Neuroanatomy of Fragile X syndrome is associated with aberrant behavior and the Fragile X mental retardation protein (FMRP)

Behavioral Neurogenetics Center, Child Psychiatry Department, Schneider Children's Medical Center of Israel, Petah Tiqwa.
Annals of Neurology (Impact Factor: 9.98). 01/2008; 63(1):40-51. DOI: 10.1002/ana.21243
Source: PubMed


To determine how neuroanatomic variation in children and adolescents with fragile X syndrome is linked to reduced levels of the fragile X mental retardation-1 protein and to aberrant cognition and behavior.
This study included 84 children and adolescents with the fragile X full mutation and 72 typically developing control subjects matched for age and sex. Brain morphology was assessed with volumetric, voxel-based, and surface-based modeling approaches. Intelligence quotient was evaluated with standard cognitive testing, whereas abnormal behaviors were measured with the Autism Behavior Checklist and the Aberrant Behavior Checklist.
Significantly increased size of the caudate nucleus and decreased size of the posterior cerebellar vermis, amygdala, and superior temporal gyrus were present in the fragile X group. Subjects with fragile X also demonstrated an abnormal profile of cortical lobe volumes. A receiver operating characteristic analysis identified the combination of a large caudate with small posterior cerebellar vermis, amygdala, and superior temporal gyrus as distinguishing children with fragile X from control subjects with a high level of sensitivity and specificity. Large caudate and small posterior cerebellar vermis were associated with lower fragile X mental retardation protein levels and more pronounced cognitive deficits and aberrant behaviors.
Abnormal development of specific brain regions characterizes a neuroanatomic phenotype associated with fragile X syndrome and may mediate the effects of FMR1 gene mutations on the cognitive and behavioral features of the disorder. Fragile X syndrome provides a model for elucidating critical linkages among gene, brain, and cognition in children with serious neurodevelopmental disorders.

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    • "In particular, the loss of FMRP regulation of metabotropic glutamate receptor 5 (mGluR5) is believed to result in enhanced glutamatergic signaling which ultimately results in the multiple physical and cognitive deficits associated with FXS (Bear et al., 2004; Dölen and Bear, 2008). While there is a great deal of overlap between autism and FXS with regard to symptoms (Bailey et al., 1998; Irwin et al., 2001; Hatton et al., 2006; Gothelf et al., 2008; Hallahan et al., 2009; Hutsler and Zhang, 2010) and comorbidity (Bailey et al., 1998; Chudley et al., 1998; Wassink et al., 2001; Kaufman et al., 2004; Hatton et al., 2006), recent findings of reduced FMRP in brains of subjects with autism were from individuals who did not carry the mutation of FMR1 (Fatemi and Folsom, 2011; Fatemi et al., 2011a). Similarly, recent findings of reduced FMRP expression in brains and peripheral blood lymphocytes of subjects with schizophrenia were also from people who did not carry the FMR1 mutation (Fatemi et al., 2010a; Fatemi et al., 2013b; Kelemen et al., 2013; Kovács et al., 2013). "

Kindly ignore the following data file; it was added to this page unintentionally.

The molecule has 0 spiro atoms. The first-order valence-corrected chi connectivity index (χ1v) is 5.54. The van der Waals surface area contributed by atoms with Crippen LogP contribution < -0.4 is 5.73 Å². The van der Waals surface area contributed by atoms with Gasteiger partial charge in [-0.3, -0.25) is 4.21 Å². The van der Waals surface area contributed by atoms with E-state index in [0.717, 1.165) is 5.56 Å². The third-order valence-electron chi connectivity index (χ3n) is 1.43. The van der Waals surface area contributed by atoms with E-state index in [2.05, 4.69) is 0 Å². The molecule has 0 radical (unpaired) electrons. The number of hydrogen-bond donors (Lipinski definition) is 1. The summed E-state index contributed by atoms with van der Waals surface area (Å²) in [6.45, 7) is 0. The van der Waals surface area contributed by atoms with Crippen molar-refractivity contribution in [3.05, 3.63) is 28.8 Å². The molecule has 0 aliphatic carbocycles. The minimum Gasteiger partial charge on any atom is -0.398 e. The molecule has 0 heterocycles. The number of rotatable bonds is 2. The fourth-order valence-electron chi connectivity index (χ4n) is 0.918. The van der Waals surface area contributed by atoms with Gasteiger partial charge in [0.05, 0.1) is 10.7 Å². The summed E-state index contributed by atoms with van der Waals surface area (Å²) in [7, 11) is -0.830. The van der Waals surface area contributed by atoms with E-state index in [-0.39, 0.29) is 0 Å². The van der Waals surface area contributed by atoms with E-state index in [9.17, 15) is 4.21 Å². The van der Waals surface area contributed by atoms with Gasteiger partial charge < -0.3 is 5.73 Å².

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    ABSTRACT: Fragile X mental retardation protein (FMRP) is an RNA binding protein with 842 target mRNAs in mammalian brain. Silencing of the fragile X mental retardation 1 (FMR1) gene leads to loss of expression of FMRP and upregulated metabotropic glutamate receptor 5 (mGluR5) signaling resulting in the multiple physical and cognitive deficits associated with fragile X syndrome (FXS). Reduced FMRP expression has been identified in subjects with autism, schizophrenia, bipolar disorder, and major depression who do not carry the mutation for FMR1. Our laboratory has recently demonstrated altered expression of four downstream targets of FMRP-mGluR5 signaling in brains of subjects with autism: homer 1, amyloid beta A4 precursor protein (APP), ras-related C3 botulinum toxin substrate 1 (RAC1), and striatal-enriched protein tyrosine phosphatase (STEP). In the current study we investigated the expression of the same four proteins in lateral cerebella of subjects with schizophrenia, bipolar disorder, and major depression and in frontal cortex of subjects with schizophrenia and bipolar disorder. In frontal cortex we observed: 1) reduced expression of 120kDa form of APP in subjects with schizophrenia and bipolar disorder; 2) reduced expression of 61kDa and 33kDa forms of STEP in subjects with schizophrenia; 3) reduced expression of 88kDa form of APP in subjects with bipolar disorder; and 3) trends for reduced expression of 88kDa form of APP and homer 1 in subjects with schizophrenia and bipolar disorder, respectively. In lateral cerebella there was no group difference, however we observed increased expression of RAC1 in subjects with bipolar disorder, and trends for increased RAC1 in subjects with schizophrenia and major depression. Our results provide further evidence that proteins involved in the FMRP-mGluR5 signaling pathway are altered in schizophrenia and mood disorders. Copyright © 2015 Elsevier B.V. All rights reserved.
    Schizophrenia Research 05/2015; 165(2-3). DOI:10.1016/j.schres.2015.04.012 · 3.92 Impact Factor